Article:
Personal Portfolio site

hey y’all,

I just finished my portfolio site. If you could take the time to look at it and let me know what you think and how I can improve upon it. I would greatly appreciate it.


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Hey Evan, I’m in PDX too, so I had to check it out.

The first thing I’m noticing is that I’m getting a horizontal scroll bar at all widths with both Chrome and FF. Granted, the scroll is not that big, but I would try to get rid of that.

Hey Bruce. Nice to meet a fellow Portlander on the forums. Thanks for taking the time to look it over. Was the horizontal scroll on all pages? or just on the projects page?

It’s on all pages for me.

Thanks, wasnt seeing that on my browser. Did some fiddling, and I think it’s fixed now.

Yes, I am no longer seeing the horizontal scroll bar.

Another issue I’ll bring up is the hamburger menu for narrow view ports. It isn’t currently accessible with a keyboard. If you wrap the <svg> in a <button> and then put the click handler on the button that will fix the immediate issue. You’ll also want to add the text “Menu” inside of the <button> (for accessibility) and then you can visually hide the text on the page.

Also, when the hamburger is visible you are hiding the nav menu with CSS, which is fine, but the menu itself is still active, so I can actually Tab through it with my keyboard even though I can’t see what I’m tabbing through. Whenever you hide an interactive element you want to take it out of the tab order. You can do this in a variety of ways. The easiest would be to set display: none on the nav <ul> when you hide it. If that doesn’t work for you because of the CSS animations you are doing then you can take it out of the tab order by setting the tabindex attribute to “-1” on each of the links in the menu when it is hidden, and then setting tabindex back to “0” (the default) when you show the menu.

But setting tabindex="-1" still won’t keep screen reader users from seeing the menu, so you’ll also want to set aria-hidden="true" on the nav <ul> itself when it is hidden and then aria-hidden="false" when you show it. It can be quite a bit of work to hide elements accessibly, which is why display: none is the best way to do it if possible.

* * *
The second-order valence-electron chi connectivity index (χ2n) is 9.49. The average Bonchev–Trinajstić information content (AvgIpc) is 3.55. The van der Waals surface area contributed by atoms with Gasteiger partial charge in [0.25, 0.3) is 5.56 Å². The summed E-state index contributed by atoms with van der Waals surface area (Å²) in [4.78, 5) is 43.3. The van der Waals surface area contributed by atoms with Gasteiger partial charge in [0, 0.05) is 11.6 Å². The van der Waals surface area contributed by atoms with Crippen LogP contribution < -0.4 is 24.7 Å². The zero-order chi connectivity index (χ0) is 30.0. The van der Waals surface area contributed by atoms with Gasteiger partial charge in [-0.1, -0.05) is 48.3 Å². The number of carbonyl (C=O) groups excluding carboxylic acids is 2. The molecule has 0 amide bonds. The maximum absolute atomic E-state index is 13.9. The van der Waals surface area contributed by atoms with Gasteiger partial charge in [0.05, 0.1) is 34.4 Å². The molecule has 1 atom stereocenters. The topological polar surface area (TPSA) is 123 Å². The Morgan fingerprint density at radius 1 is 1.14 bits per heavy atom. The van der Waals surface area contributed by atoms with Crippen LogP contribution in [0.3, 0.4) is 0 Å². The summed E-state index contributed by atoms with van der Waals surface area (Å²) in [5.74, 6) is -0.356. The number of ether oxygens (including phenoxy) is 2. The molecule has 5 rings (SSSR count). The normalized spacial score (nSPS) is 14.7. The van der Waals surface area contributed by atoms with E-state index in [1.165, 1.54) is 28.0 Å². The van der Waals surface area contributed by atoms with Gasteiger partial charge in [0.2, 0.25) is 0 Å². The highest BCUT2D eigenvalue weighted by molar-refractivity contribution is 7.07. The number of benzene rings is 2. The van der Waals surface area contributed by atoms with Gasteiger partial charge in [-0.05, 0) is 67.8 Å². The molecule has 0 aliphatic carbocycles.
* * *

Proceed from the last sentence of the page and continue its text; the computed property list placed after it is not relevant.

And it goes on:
Also, I would move the hamburger button inside the <nav> as it is technically part of the navigation menu.

Good points. Thanks for the insight. I hadn’t really considered keyboard accessibility for this project when I started out. Looks like I have some work to do. I started a new branch but it’s gonna take some fiddling to reorganize and integrate the new bits.

I understand. I hope it didn’t feel like I was calling you out on this too much. My intent was just to make you aware of some accessibility concerns you might not have been exposed to. In my opinion, accessibility should be included at the very beginning of the process instead of something that is learned after you have mastered the black arts of web development.

My suggestion would be to always test everything you do with a keyboard only. You should be able to use the keyboard to perform all functionality on the page and you should be able to see where your keyboard focus is at all times. There may be exceptions to this rule, but they are few and far between.

Have fun!

oh not at all. Actually the in depth explanation is really helpfull and I’ve been working the last couple hours on trying to implement it. Accessibility is very important to me. I used to work for individuals experiencing disabilities. I want all of my sites to be accessible. Your post is a good reminder.

after you have mastered the black arts of web development
:laughing: :scream_cat: :japanese_ogre: :alien: :robot: :skull_and_crossbones:


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Hey, @bbsmooth so I made a tab accessible nav bar. I was wandering if I could get your opinion on it before I add it to my site?

Hey @edubz, you are definitely on the right track.

Semantically, you can’t wrap the <li>s in <a>s though. The <li>s must be direct children of the <ul> and then you put the <a> in the <li>. Also, you don’t want to add tabindex="0" to the <li>s. The only elements that should be active in the list are the <a>s. You can (and should) however set tabindex="-1" on the <a>s when the menu is hidden, which will prevent the user from Tabbing on those.

You also don’t need to add tabindex="0" to the <button> since it already has that by default.

If you really want to be accessible, there are a few extra things you can do behind the scenes:

  • When the menu is hidden, add the attribute aria-hidden="true" to the <ul>. This will hide it from assistive tech such as screen readers. Just make sure to either change it to aria-hidden="false" or remove the aria-hidden attribute completely when the menu is shown.

  • Since the button controls the visibility of the menu, you will also want to add the aria-expanded attribute on the button. When the menu is hidden, set aria-expanded="false". When the menu is showing, set aria-expanded="true". This attribute tells screen reader users the state of the button and then they will know whether the menu is showing.

  • Furthermore, you will also want to make it clear to screen reader users that the button controls the visibility of the menu. In order to do this, you will first need to add an id to the <ul>. Then on the button you will add aria-controls="id" where id is the id of the <ul>.

It does take a little work to make a hamburger menu accessible. I’m glad you are interested in this stuff and are trying to make it right. If you want to do this professionally then accessibility will be an important part of your job (or at least it should be).

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